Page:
CANADA Has hinted of a partnership with Government to modernise the Ghana’s agriculture sector particularly in the area of rehabilitation, retooling and infrastructure upgrading of all the five colleges of agriculture in the country.
Louise Paris, Deputy Director of Operations at the Canadian High Commission in Ghana, who disclosed this, said this would be made possible, courtesy to a 125 million Canadian dollar grant from the Canadian Government.
She said all the five colleges would also benefit from a revised curriculum that would support market-oriented, gender sensitive and environmentally sustainable teaching and learning.
She was speaking at a ceremony to officially hand over refurbished and retooled science and computer laboratories to the Ohawu Agriculture College at Ohawu in the Ketu North Municipality of the Volta Region.
According to her, the projects in all five colleges of agriculture was part of the Modernising Agriculture in Ghana (MAG) programme implemented by the Technical Education Development for Modernised Agriculture in Ghana (TEDMAG) and valued at 15 million Canadian dollars.
The project was funded by Global Affairs Canada with support from the University of Missouri, USA and the University of Saskatchewan, Canada.
Ms. Paris said the final outcome of the project was to improve the capacity of agriculture agents in Ghana to provide market-oriented, gender- sensitive and environmentally sustainable services to farmers. It also aimed at equipping students at the various agriculture colleges with practical agri-business, farm management, commodity value chain management skills and environmentally friendly strategies.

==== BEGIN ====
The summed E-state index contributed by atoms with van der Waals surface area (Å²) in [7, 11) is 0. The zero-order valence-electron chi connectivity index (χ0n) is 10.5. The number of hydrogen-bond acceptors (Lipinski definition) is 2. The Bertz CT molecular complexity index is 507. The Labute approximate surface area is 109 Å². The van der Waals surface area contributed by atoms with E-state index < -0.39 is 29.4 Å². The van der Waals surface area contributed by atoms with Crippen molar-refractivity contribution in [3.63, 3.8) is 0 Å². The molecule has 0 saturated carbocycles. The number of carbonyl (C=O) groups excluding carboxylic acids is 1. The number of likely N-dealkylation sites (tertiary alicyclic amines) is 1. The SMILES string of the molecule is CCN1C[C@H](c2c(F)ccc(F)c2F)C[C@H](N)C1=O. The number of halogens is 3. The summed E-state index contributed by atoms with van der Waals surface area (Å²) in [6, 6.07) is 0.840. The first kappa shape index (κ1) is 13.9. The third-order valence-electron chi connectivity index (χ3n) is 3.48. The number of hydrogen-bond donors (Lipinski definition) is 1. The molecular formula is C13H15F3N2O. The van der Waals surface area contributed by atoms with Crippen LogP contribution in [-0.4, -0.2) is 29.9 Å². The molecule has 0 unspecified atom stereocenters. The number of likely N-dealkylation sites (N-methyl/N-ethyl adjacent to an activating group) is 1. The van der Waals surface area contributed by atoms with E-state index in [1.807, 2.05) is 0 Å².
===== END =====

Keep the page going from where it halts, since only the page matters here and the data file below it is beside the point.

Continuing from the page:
“Through the MAG programme, Canada is directly providing CAD $125 million to the government of Ghana to help modernise the agriculture sector which has significant potential for reducing poverty and inequality in Ghana this funding will be channeled through government systems with district and regional departments of agriculture as well as the national directorate of MOFA, the CSIR and the Agriculture Colleges all receiving funds to implement their approved activities and to deliver on their respective mandates,” Paris stated.
She said as part of the MAG programme and other initiatives, the two countries had over the past five years been working together to advance gender equality.
“Women in Ghana are demonstrating greater empowerment – they have higher levels of financial autonomy allowing them to purchase some land, mould some blocks and put up their own buildings- to purchase rudimentary agro-processing machines, to expand their agro-processing activities and to pay school fees for their children,” she said.
Lawoete Tettey, Director of Human Resource and Development at the Ministry of Food and Agriculture (MOFA), lauded the initiative saying it was a game changer as far as agriculture programming and development in the country was concerned.
He said the ministry was looking forward to upgrading the level of education and exposure students would gain from the new infrastructure and curriculum with the hope that it would improve their learning outcomes.